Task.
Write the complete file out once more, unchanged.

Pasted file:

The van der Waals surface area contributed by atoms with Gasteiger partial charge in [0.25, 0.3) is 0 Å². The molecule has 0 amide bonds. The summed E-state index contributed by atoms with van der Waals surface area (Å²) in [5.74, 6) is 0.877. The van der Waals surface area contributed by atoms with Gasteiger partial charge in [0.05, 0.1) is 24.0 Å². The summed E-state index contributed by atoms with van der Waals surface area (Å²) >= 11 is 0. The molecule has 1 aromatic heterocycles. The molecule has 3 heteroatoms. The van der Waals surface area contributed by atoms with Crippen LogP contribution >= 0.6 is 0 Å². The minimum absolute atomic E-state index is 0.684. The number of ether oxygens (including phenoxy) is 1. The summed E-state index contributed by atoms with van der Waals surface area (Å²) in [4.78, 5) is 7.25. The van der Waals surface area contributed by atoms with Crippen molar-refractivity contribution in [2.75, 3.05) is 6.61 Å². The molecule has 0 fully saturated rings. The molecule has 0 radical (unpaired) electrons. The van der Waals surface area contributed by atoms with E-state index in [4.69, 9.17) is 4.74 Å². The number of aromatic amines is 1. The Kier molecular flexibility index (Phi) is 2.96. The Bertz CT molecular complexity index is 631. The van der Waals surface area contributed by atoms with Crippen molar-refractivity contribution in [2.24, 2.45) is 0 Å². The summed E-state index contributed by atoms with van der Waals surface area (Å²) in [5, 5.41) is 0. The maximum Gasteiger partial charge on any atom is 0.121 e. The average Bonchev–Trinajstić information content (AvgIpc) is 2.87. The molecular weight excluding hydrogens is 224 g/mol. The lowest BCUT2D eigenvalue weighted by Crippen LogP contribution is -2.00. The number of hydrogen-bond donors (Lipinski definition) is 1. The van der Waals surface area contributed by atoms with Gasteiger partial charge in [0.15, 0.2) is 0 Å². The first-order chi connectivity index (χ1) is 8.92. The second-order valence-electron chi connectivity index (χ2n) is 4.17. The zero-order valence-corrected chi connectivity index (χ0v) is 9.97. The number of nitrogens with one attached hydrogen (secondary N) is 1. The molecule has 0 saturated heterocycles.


The van der Waals surface area contributed by atoms with Gasteiger partial charge in [0.25, 0.3) is 0 Å². The molecule has 0 amide bonds. The summed E-state index contributed by atoms with van der Waals surface area (Å²) in [5.74, 6) is 0.877. The van der Waals surface area contributed by atoms with Gasteiger partial charge in [0.05, 0.1) is 24.0 Å². The summed E-state index contributed by atoms with van der Waals surface area (Å²) >= 11 is 0. The molecule has 1 aromatic heterocycles. The molecule has 3 heteroatoms. The van der Waals surface area contributed by atoms with Crippen LogP contribution >= 0.6 is 0 Å². The minimum absolute atomic E-state index is 0.684. The number of ether oxygens (including phenoxy) is 1. The summed E-state index contributed by atoms with van der Waals surface area (Å²) in [4.78, 5) is 7.25. The van der Waals surface area contributed by atoms with Crippen molar-refractivity contribution in [2.75, 3.05) is 6.61 Å². The molecule has 0 fully saturated rings. The molecule has 0 radical (unpaired) electrons. The van der Waals surface area contributed by atoms with E-state index in [4.69, 9.17) is 4.74 Å². The number of aromatic amines is 1. The Kier molecular flexibility index (Phi) is 2.96. The Bertz CT molecular complexity index is 631. The van der Waals surface area contributed by atoms with Crippen molar-refractivity contribution in [2.24, 2.45) is 0 Å². The summed E-state index contributed by atoms with van der Waals surface area (Å²) in [5, 5.41) is 0. The maximum Gasteiger partial charge on any atom is 0.121 e. The average Bonchev–Trinajstić information content (AvgIpc) is 2.87. The molecular weight excluding hydrogens is 224 g/mol. The lowest BCUT2D eigenvalue weighted by Crippen LogP contribution is -2.00. The number of hydrogen-bond donors (Lipinski definition) is 1. The van der Waals surface area contributed by atoms with Gasteiger partial charge in [0.15, 0.2) is 0 Å². The first-order chi connectivity index (χ1) is 8.92. The second-order valence-electron chi connectivity index (χ2n) is 4.17. The zero-order valence-corrected chi connectivity index (χ0v) is 9.97. The number of nitrogens with one attached hydrogen (secondary N) is 1. The molecule has 0 saturated heterocycles.